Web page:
Human geography is a branch of social science that focuses on the relationships between human societies and the built and natural environments in which they operate. Human geographers believe hat understanding these relationships requires being attentive to the location, space and scale of social phenomena. A contextual approach is often adopted, in which academic theories are applied, developed and modified in light of 'real world' issues and challenges. In other words, 'thinking spatially' can involve synthesizing the theoretical and the practical. Human geography graduates often have easy transitions into the workforce because they have been introduced to actual case studies and problem-solving approaches throughout their degrees.

Human geographers, like other social scientists, seek to collect high-quality data about individuals, institutions, and communities, and analyze that data in order to improve their understanding of societies, and the issues and challenges they face. This approach allows a great diversity of issues and processes to be investigated. Read more...

What skills do human geographers develop?

In addition to building a strong knowledge of the relationship between society and space, students in human geography have the opportunity to develop a strong skill-set to make them highly attractive to employers. This includes:

Geography students have flexibility in their degree program allowing them to take courses in other disciplines and other faculties to support the development of both knowledge and skills.

So, what do human geographers do once they graduate?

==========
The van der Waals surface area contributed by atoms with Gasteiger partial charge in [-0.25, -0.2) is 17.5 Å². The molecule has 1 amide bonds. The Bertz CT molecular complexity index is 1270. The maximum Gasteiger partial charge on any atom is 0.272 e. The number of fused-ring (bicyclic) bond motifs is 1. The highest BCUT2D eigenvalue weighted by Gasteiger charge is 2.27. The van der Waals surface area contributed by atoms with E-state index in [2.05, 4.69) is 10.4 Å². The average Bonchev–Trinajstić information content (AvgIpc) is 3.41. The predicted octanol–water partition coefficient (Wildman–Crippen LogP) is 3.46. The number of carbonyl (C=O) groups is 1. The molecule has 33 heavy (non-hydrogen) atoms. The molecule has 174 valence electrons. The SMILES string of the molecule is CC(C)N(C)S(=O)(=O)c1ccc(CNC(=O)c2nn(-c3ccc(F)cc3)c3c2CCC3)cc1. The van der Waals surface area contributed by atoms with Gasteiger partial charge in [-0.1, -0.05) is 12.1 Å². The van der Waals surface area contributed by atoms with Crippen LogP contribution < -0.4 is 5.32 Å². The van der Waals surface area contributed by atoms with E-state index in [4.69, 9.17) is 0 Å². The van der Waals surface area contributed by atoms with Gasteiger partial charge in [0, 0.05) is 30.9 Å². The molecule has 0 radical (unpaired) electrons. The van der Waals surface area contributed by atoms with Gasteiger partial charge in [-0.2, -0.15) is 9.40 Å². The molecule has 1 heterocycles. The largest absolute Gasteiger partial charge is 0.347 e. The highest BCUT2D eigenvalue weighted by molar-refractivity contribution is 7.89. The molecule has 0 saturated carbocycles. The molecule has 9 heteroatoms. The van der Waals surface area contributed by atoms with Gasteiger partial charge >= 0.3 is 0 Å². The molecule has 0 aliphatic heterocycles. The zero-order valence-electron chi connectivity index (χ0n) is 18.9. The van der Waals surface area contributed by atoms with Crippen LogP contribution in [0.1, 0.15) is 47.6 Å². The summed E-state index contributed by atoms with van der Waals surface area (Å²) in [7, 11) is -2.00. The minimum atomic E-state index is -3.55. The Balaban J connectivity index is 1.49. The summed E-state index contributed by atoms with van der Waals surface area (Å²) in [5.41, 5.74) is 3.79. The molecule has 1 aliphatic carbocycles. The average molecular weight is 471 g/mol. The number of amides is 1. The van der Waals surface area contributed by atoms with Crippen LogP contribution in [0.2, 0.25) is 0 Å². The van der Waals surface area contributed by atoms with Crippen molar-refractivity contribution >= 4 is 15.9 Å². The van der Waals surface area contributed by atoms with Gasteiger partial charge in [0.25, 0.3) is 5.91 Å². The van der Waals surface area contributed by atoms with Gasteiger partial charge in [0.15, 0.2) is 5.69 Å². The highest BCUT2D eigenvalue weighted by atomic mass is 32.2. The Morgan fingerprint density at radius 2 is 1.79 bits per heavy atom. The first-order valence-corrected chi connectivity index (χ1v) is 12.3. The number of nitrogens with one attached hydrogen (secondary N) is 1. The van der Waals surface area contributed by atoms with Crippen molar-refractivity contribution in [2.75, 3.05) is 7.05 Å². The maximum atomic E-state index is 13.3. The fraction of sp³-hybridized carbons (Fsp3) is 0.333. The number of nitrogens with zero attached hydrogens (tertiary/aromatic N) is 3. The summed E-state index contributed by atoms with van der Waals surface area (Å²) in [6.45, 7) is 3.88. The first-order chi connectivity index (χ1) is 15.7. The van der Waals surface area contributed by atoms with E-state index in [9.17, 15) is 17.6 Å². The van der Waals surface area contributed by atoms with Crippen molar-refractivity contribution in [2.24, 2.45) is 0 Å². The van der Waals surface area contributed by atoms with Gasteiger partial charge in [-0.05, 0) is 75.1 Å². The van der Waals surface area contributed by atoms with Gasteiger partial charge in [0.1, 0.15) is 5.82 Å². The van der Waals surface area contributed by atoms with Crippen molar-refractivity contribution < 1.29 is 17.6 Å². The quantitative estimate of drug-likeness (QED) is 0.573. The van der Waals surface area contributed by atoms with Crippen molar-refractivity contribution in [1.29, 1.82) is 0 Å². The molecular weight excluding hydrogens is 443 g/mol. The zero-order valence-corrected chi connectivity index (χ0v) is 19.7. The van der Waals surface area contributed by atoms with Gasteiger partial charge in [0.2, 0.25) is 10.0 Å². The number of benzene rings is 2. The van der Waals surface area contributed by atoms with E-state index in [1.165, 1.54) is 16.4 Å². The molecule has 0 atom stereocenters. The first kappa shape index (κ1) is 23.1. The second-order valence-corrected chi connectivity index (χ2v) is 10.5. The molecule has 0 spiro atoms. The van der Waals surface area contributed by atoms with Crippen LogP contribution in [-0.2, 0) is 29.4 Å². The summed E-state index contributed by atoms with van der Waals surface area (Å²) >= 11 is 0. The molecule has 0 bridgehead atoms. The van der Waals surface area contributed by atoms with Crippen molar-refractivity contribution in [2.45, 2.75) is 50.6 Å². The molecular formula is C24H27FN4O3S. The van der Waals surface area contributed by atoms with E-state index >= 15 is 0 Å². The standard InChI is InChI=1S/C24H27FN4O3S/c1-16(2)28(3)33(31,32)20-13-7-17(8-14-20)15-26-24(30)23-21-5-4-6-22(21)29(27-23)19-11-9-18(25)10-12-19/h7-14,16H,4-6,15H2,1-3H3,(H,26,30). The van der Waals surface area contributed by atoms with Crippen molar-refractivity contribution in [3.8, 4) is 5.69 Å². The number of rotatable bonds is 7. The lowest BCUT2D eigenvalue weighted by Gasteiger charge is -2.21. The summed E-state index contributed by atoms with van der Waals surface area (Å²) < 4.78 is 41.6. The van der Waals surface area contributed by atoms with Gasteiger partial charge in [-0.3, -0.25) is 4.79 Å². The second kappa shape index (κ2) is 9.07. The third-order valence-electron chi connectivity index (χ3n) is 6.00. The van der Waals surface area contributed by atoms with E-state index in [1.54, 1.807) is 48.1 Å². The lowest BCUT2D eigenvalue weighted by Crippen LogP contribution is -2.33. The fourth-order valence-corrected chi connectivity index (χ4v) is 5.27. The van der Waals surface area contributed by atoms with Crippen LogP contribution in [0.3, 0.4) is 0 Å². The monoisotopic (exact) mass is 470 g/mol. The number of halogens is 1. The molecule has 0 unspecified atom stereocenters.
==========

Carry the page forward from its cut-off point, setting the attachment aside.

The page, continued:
Human geography can be the gateway to a range of careers that are personally and financially rewarding. Many of these careers have direct outcomes for people. Imagine walking down Whyte Ave and thinking “I helped make this neighbourhood the exciting and vibrant community that it is today” or seeing thousands of homes saved from a massive wildfire and knowing that a community outreach program that you worked on helped homeowners develop wildfire resilient landscapes. Imagine helping to draft the next major environmental regulation that protects an endangered species, or being on a board that revolutionizes Edmonton's public transit system to improve it for future generations. Imagine helping to provide villages across southern Africa with schools, or being part of a community eco-tourism initiative in the South Pacific.  These are just a few of the many things that human geographers can do

As a result of the diversity of jobs in the social sciences, few people have job titles such as ‘Geographer’ or ‘Sociologist’. Instead people have job titles such as Project Manager, Information Specialist, Trail Planner, Research Analyst, Regional Director, Political Advisor, Sustainability Coordinator, Community Development Officer, Coordinator, International Trade Consultant, Policy Development Officer, GIS analyst, Consultant, Environmental Assessment Agent, and so on. Read more...

Major and Minor in Human Geography (all current students, including 2015/16 - new students 2016/17 onwards click here)

Major in Human Geography

A major in Human Geography requires a minimum of *30 to a maximum of *48 at the 200-level or higher in EAS courses and cross-listed courses from the following list: ANTHR 323, PHIL 355, POL S 432, SOC 251, SOC 455.  EAS courses that are not HGP courses may also be taken as part of the major, but at least *18 of the minimum *30 must be in Human Geography.  These must include at least *6 in HGP courses at the 400 level.

The following courses are required for Human Geography majors:

EAS 100 and HGP 100

EAS 221

HGP 250

See the course planner

Minor in Human Geography

A minor in Human Geography requires a minimum of *15 and a maximum of *42 at the senior level in HGP courses, including at least *6 at the 300 or 400 level.

Required Courses:  HGP 100 Introduction to Human Geography and Planning

At least two of: HGP 240, HGP 250, HGP 252

At least one of: HGP341, HGP 342